Engineering Calculus Notes 20

# Engineering Calculus Notes 20 - r,θ ) of the projection P...

This preview shows page 1. Sign up to view the full content.

8 CHAPTER 1. COORDINATES AND VECTORS θ P P xy z r Figure 1.6: Cylindrical Coordinates the origin as follows (Figure 1.6 ): if P is not on the z -axis, then this axis together with the line O P determine a (vertical) plane, which can be regarded as the xz -plane rotated so that the x -axis moves θ radians counterclockwise (in the horizontal plane); we take as our coordinates the angle θ together with the abcissa and ordinate of P in this plane. The angle θ can be identi±ed with the polar coordinate of the projection P xy of P on the horizontal plane; the abcissa of P in the rotated plane is its distance from the z -axis, which is the same as the polar coordinate r of P xy ; and its ordinate in this plane is the same as its vertical rectangular coordinate z . We can think of this as a hybrid: combine the polar coordinates (
This is the end of the preview. Sign up to access the rest of the document.

Unformatted text preview: r,θ ) of the projection P xy with the vertical rectangular coordinate z of P to obtain the cylindrical coordinates ( r,θ,z ) of P . Even though in principle r could be taken as negative, in this system it is customary to con±ne ourselves to r ≥ 0. The relation between the cylindrical coordinates ( r,θ,z ) and the rectangular coordinates ( x,y,z ) of a point P is essentially given by Equation ( 1.3 ): x = r cos θ y = r sin θ z = z. (1.6) We have included the last relation to stress the fact that this coordinate is the same in both systems. The inverse relations are given by ( 1.4 ), ( 1.5 ) and the trivial relation z = z . The name “cylindrical coordinates” comes from the geometric fact that the...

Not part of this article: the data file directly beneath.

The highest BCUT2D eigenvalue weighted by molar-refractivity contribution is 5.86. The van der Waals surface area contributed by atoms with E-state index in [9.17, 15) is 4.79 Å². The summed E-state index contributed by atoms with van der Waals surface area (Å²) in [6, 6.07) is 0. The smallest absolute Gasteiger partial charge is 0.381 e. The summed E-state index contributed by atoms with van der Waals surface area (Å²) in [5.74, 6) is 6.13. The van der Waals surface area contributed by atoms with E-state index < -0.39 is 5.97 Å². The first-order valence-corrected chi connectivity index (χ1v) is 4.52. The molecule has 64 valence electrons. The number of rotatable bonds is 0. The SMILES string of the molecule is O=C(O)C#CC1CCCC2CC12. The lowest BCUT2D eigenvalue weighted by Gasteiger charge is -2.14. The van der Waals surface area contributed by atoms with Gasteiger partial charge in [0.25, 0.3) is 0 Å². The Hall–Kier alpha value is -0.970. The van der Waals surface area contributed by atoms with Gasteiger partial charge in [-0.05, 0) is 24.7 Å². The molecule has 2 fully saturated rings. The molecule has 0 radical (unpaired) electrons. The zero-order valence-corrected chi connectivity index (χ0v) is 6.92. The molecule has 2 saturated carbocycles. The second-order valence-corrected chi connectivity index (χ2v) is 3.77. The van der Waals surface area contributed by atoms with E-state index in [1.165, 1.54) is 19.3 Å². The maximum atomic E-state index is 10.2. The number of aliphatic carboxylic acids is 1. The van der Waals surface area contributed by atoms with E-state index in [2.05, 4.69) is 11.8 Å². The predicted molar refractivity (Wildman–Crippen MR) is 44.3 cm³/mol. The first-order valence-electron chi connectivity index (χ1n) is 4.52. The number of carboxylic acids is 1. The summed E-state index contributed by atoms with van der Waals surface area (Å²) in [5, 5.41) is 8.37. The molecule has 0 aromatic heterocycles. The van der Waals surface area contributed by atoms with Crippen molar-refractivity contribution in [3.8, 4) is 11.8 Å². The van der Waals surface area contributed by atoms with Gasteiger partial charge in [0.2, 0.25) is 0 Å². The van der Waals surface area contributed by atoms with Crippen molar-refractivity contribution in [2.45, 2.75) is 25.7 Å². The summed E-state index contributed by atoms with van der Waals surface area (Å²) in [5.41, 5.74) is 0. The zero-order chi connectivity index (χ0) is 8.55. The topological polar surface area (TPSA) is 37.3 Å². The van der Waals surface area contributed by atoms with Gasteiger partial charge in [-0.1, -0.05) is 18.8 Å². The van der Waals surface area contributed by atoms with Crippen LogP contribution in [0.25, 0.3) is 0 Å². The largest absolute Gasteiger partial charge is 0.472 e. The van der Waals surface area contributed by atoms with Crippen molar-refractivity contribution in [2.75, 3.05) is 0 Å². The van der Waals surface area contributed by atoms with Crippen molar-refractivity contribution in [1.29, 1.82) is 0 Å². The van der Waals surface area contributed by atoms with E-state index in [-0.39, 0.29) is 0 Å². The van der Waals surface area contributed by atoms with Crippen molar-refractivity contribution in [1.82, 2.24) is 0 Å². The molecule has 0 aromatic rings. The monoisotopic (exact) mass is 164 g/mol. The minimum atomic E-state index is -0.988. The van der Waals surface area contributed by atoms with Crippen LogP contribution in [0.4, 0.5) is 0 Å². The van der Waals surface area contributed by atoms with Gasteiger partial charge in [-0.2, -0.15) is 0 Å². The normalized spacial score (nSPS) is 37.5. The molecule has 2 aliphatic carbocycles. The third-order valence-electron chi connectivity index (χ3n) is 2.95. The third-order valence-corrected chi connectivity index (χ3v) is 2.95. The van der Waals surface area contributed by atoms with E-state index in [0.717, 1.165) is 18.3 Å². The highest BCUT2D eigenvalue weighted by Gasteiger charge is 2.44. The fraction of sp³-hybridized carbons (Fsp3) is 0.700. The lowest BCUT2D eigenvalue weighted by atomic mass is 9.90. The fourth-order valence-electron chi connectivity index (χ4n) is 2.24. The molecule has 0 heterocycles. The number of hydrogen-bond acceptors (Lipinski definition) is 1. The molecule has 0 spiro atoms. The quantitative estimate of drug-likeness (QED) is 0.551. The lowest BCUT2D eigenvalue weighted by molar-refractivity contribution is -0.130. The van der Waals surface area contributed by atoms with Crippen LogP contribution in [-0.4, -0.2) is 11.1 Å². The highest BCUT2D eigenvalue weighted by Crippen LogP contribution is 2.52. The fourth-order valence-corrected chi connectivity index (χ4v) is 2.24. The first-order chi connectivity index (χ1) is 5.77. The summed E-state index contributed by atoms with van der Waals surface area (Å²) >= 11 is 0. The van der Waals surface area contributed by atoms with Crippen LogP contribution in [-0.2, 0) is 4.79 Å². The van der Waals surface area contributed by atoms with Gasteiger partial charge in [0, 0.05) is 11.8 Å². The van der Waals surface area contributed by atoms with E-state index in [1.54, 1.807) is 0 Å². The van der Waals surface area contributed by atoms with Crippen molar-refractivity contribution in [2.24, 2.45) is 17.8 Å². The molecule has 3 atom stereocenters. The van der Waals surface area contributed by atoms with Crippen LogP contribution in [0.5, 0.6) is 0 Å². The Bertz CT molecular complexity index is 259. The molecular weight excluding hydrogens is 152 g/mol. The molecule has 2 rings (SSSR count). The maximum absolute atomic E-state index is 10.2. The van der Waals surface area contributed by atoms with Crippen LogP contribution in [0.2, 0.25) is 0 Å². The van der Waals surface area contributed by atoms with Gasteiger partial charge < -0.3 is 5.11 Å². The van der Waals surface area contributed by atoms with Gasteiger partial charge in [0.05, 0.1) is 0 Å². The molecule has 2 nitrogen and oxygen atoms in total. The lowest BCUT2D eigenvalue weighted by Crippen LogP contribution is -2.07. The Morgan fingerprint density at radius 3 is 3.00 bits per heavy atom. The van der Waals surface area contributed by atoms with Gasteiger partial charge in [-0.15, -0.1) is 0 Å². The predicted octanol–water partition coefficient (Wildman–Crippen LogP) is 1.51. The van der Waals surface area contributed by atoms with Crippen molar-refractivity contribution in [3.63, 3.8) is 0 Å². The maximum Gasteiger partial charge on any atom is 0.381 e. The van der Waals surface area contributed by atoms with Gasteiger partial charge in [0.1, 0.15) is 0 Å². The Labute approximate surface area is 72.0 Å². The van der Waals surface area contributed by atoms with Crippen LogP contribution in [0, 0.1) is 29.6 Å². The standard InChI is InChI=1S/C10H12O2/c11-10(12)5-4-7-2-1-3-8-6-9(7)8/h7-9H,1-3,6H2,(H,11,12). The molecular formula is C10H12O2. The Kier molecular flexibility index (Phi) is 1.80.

View Full Document

## This note was uploaded on 10/20/2011 for the course MAC 2311 taught by Professor All during the Fall '08 term at University of Florida.

Ask a homework question - tutors are online